1. ## coordinate geometry

find the equation of circle passing through the points of contact of direct common tangents of x^2+y^2=16 and x^2+y^2-12x+32=0

2. Originally Posted by prasum
find the equation of circle passing through the points of contact of direct common tangents of x^2+y^2=16 and x^2+y^2-12x+32=0
1. The circle $\displaystyle c_1: x^2+y^2=4^2$ has the center (0, 0) and the radius 4.
The circle $\displaystyle c_2:x^2+y^2-12x+32=0~\implies~(x-6)^2+y^2=2^2$ has the center (6, 0) and the radius 2.

2. Use similar right triangles to determine the missing lengthes. I used Euklid's theorem to calculate the coordinates of the tangent points: $\displaystyle T_1\left(\frac43\ ,\ \frac83 \sqrt{2}\right)$

and $\displaystyle T_2\left(\frac{20}3\ ,\ \frac43 \sqrt{2}\right)$

3. The center of the resulting circle $\displaystyle c_r$ must be on the x-axis and on the perpendicular bisector of $\displaystyle \overline{T_1T_2}$
The slope of this perpendicular bisector equals the slope of $\displaystyle \overline{OT_1} = \dfrac{\frac83 \sqrt{2}}{\frac43}=2\sqrt{2}$

The midpoint of $\displaystyle \overline{T_1T_2}$ has the coordinates $\displaystyle M\left(\dfrac{\frac43 + \frac{20}3}2\ , \ \dfrac{\frac83 \sqrt{2} + \frac{4}3 \sqrt{2}}2 \right)$. That means $\displaystyle M(4, 2\sqrt{2})$

4. The perpendicular bisector through M has the equation:

$\displaystyle y-2 \sqrt{2} = 2\sqrt{2}(x-4)$

This line crosses the x-axis at:

$\displaystyle -2 \sqrt{2} = 2\sqrt{2}(x-4)~\implies~-1=x-4~\implies~x=3$

5. The center of the resulting circle is C(3, 0). Now calculate the distance $\displaystyle |\overline{CT_1}|$ to get the radius of $\displaystyle c_r$. I've got $\displaystyle r=\sqrt{17}$. Therefore the equation of $\displaystyle c_r$ is:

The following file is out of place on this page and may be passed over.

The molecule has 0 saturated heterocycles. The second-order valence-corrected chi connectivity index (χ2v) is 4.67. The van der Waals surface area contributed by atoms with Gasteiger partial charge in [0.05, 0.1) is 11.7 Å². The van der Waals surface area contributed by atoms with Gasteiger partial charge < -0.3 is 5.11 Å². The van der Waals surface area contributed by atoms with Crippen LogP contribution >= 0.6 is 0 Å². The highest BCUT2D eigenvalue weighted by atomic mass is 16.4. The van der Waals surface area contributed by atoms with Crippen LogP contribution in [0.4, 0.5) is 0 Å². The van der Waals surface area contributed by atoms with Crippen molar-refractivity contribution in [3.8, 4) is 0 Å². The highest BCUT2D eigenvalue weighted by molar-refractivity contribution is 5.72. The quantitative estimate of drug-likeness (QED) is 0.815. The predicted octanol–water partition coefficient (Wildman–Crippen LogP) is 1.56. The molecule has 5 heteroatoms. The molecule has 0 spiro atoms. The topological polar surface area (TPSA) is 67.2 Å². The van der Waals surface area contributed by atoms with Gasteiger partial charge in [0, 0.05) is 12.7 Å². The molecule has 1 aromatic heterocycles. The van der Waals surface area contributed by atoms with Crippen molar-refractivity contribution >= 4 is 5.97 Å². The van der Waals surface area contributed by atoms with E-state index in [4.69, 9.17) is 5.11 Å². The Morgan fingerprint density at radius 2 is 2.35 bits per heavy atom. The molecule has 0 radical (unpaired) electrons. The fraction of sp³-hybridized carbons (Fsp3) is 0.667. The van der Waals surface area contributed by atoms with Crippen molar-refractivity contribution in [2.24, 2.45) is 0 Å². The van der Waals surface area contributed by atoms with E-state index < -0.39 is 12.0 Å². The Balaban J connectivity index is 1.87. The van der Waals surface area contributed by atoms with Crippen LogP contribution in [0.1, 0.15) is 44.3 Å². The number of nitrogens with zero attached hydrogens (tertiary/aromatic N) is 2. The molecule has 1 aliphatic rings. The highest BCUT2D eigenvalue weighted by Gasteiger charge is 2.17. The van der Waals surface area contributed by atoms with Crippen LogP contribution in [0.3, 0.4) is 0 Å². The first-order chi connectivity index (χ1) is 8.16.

$\displaystyle c_r: (x-3)^2+y^2=17$

3. Thanks earboth a nice solution

bjh

4. thanks man

5. how did yu use euklids geometry here and what is it basically

6. Originally Posted by prasum
how did yu use euklids geometry here and what is it basically
1. I learned that in English Euclid's theorem is related to number theory. In Germany a group of theorems is summed under the name Euclid's theorems where this theorem belongs to:

In a right triangle the height divides the hypotenuse into two segments, p and q. Then

$\displaystyle h^2 = p \cdot q$

And that is what I used:

2. Take $\displaystyle c_1$ and the corresponding right triangle with

$\displaystyle c = 12, b = 4, a = 8 \sqrt{8}$

According to the the attached sketch the tangent point $\displaystyle T_1$ has the coordinates $\displaystyle T_1(x, h)$

3. From the area of the right tringle you know:

$\displaystyle A=\frac12 \cdot c \cdot h = \frac12 \cdot a \cdot b ~\implies~h = \dfrac{a \cdot b}{c}$

4. With y = 12 - x you get:

$\displaystyle x(12-x)=h^2$

Since you know already the value of h you can solve the equation for x.

5. Alternatively you can plug in the value of h² instead of y² into the equation of the circle to get the x-coordinate of the tangent point:

$\displaystyle x^2+\dfrac{16 \cdot 128}{144} = 16~\implies~ |x|=\dfrac34$